With Pakistan's Dawn newspaper standing by its story on differences between the civilian government and military over the country's security objectives, many in both the Indian and Pakistani media have cited the incident as proof that the Pakistani media has more spine than its Indian counterparts.
Around the same time, India's most liberal news channel, NDTV, dropped an interview of India's former Minister for Home Affairs, P Chidambaram, for reasons of "national security".
In a statement to online publication The Wire, the co-founder and chairman of NDTV Radhika Roy said, "Like all decisions we take at NDTV, we are driven by editorial and journalistic integrity and the belief that the political mud slinging regarding the surgical strikes without a shred of evidence was actually damaging to our national security."
Pakistani journalists, too, have been suggesting they are braver, and are able to express dissent more freely than their Indian counterparts, who give in to the government line more easily.
It's a zero sum debate. One that only ends up betraying the poor state of press freedom in both countries.
India, which makes a lot of noise about being the world's largest democracy, was placed in the bottom third of the World Press Freedom Index 2016 published by Reporters Without Borders. Ranked 133 of 180 countries, press freedom in India is only worsening, and Reporters Without Borders says the government is indifferent to the issue.
Four journalists were murdered in India in 2015, and at least one is attacked every month. A draconian criminal defamation law imposes major constraints on journalists, and results in self-censorship.
"The range of such attacks is staggering," says Geeta Seshu, who tracks free speech for TheHoot.org, a media-watch website.
"There is a dominant narrative of national security, which results in the ban on the internet and newspapers in Kashmir, the rash of defamation to silence reportage of corporate fraud, the killings of journalists who chronicle corruption by local mafias, and the jailing and hounding of independent journalists in Chhattisgarh by security forces and vigilante groups," she says.
In the ongoing unrest in Indian-administered Kashmir, the government has placed several restrictions on press freedom.
Curfew passes have been denied, journalists have been attacked, newspaper circulation in the state was stopped for days, and one newspaper Kashmir Reader, has been banned altogether.
In any other part of the world, the banning of a newspaper would have raised a hue and cry, but the Indian media has largely chosen to ignore it.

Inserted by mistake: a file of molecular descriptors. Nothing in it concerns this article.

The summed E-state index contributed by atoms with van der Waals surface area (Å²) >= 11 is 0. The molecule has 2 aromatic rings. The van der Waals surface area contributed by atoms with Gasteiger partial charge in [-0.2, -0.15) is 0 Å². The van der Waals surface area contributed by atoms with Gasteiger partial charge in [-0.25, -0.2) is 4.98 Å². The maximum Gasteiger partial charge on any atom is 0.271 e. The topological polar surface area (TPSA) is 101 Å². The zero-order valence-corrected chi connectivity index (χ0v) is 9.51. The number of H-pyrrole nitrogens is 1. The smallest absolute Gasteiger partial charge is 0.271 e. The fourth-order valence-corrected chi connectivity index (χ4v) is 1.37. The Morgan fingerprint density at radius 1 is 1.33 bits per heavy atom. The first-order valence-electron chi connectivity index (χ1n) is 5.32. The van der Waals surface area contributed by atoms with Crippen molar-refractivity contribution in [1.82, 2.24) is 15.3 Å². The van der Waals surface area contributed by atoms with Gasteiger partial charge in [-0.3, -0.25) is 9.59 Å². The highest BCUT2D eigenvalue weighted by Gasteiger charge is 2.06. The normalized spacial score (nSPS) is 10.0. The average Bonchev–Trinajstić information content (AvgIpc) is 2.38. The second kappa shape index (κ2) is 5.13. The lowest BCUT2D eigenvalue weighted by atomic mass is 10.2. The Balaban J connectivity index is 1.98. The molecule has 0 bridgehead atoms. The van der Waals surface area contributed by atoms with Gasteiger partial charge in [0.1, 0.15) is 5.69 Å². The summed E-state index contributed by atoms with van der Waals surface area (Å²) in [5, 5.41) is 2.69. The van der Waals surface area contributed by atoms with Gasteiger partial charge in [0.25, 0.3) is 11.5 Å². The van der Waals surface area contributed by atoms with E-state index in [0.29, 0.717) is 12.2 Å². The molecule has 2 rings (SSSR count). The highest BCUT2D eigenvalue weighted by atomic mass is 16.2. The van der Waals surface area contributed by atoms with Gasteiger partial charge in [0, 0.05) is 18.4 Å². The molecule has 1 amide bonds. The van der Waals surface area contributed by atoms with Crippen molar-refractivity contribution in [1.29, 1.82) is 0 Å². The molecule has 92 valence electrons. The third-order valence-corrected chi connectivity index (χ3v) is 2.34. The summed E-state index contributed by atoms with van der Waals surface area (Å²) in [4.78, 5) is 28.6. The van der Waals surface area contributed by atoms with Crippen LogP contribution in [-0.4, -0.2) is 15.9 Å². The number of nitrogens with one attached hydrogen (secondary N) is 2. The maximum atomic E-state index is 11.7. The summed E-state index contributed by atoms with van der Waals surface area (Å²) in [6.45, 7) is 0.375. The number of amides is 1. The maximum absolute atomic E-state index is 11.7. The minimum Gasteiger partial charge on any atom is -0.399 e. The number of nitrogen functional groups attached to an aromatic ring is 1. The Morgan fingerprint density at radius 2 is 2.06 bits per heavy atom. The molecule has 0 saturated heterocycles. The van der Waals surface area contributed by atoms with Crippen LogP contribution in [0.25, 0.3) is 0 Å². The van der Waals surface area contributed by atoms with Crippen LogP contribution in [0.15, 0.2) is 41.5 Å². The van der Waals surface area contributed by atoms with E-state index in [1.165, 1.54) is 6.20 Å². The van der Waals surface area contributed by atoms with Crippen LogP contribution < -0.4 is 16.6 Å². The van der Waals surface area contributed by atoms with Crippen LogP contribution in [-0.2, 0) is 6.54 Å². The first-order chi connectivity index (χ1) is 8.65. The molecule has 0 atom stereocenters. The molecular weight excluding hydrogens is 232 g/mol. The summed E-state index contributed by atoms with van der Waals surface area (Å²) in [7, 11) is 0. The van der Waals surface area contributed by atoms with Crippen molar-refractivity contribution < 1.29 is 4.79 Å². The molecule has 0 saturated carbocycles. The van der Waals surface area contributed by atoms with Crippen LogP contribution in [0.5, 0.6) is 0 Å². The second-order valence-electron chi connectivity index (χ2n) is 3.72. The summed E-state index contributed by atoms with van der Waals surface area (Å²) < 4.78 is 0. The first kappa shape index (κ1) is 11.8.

Given Pakistan's fragile democracy and large-scale terrorism, it is not surprising that Pakistan scored even poorer in the press freedom index, coming in at 147. The ranking contradicts that the claim the Pakistani media is freer.
"Journalists are targeted by extremist groups, Islamist organisations and Pakistan's feared intelligence organisations, all of which are on RSF's list of predators of press freedom. Although at war with each other, they are all always ready to denounce acts of "sacrilege" by the media. Inevitably, self-censorship is widely practiced within news organisations," says the RSF's 2016 report.
"When it comes to national security in Pakistan, there may be some space for dissent in English language newspapers. On news TV, however, any divergence from the establishment line is too risky. It is simply not allowed," says Pakistani journalist and commentator Raza Rumi, who lives in self-exile in the United States after surviving an assassination attempt in Lahore in 2014.
Mr Rumi hosted a TV show in which he differed from the country's foreign policy and raised issues of minority rights.
Reporting on human rights in Balochistan also resulted in an assassination attempt on prominent news anchor Hamid Mir in 2014. Mr Mir's brother immediately went on air and blamed the Pakistani military for the attack.
"On religious extremism, with issues such as the blasphemy law, television journalists fearing for their lives exercise self-censorship even when there is no official restriction. News of the persecution of the Ahmediya community barely makes it into mainstream news," says Rumi.
Physical attacks and direct censorship are only a small part of the problem, a manifestation of the wider effort in both countries to control the media narrative.
The result is that in both countries, news that is critical of the government or military, is becoming increasingly an exception rather than the norm. The media is increasingly toeing the establishment line.
"No one knows anymore the difference between censorship and self-censorship, between truth and propaganda, between journalism and jingoism," wrote Manini Chatterjee in The Telegraph newspaper.
Also, India's Narendra Modi-led BJP government has reduced access to journalists and heightened PR so as to be able to better control the narrative.
In Pakistan, the pressure comes more from the military. Columnist Ayesha Siddiqa, a prominent critic of the country's security policies, finds her columns edited or rejected so often that she publishes more in India than in Pakistan.
"Today the ISPR [Inter-Services Public Relations] is a corps strength headed by a lieutenant general… The military PR agency today runs a large network of radio channels, has stakes in different television channels, finances films and theatre. This is not just a benign institutional expansion but is shaping up and controlling the national narrative," Ms Siddiqa writes in The News, a Pakistani daily.
Marred by rebel groups seeking secession from Pakistan, Balochistan is an information black hole that journalists don't even have independent access to.
In the debate over which country's media is freer, there is no winner. In both India and Pakistan, press freedom is under heavy strain.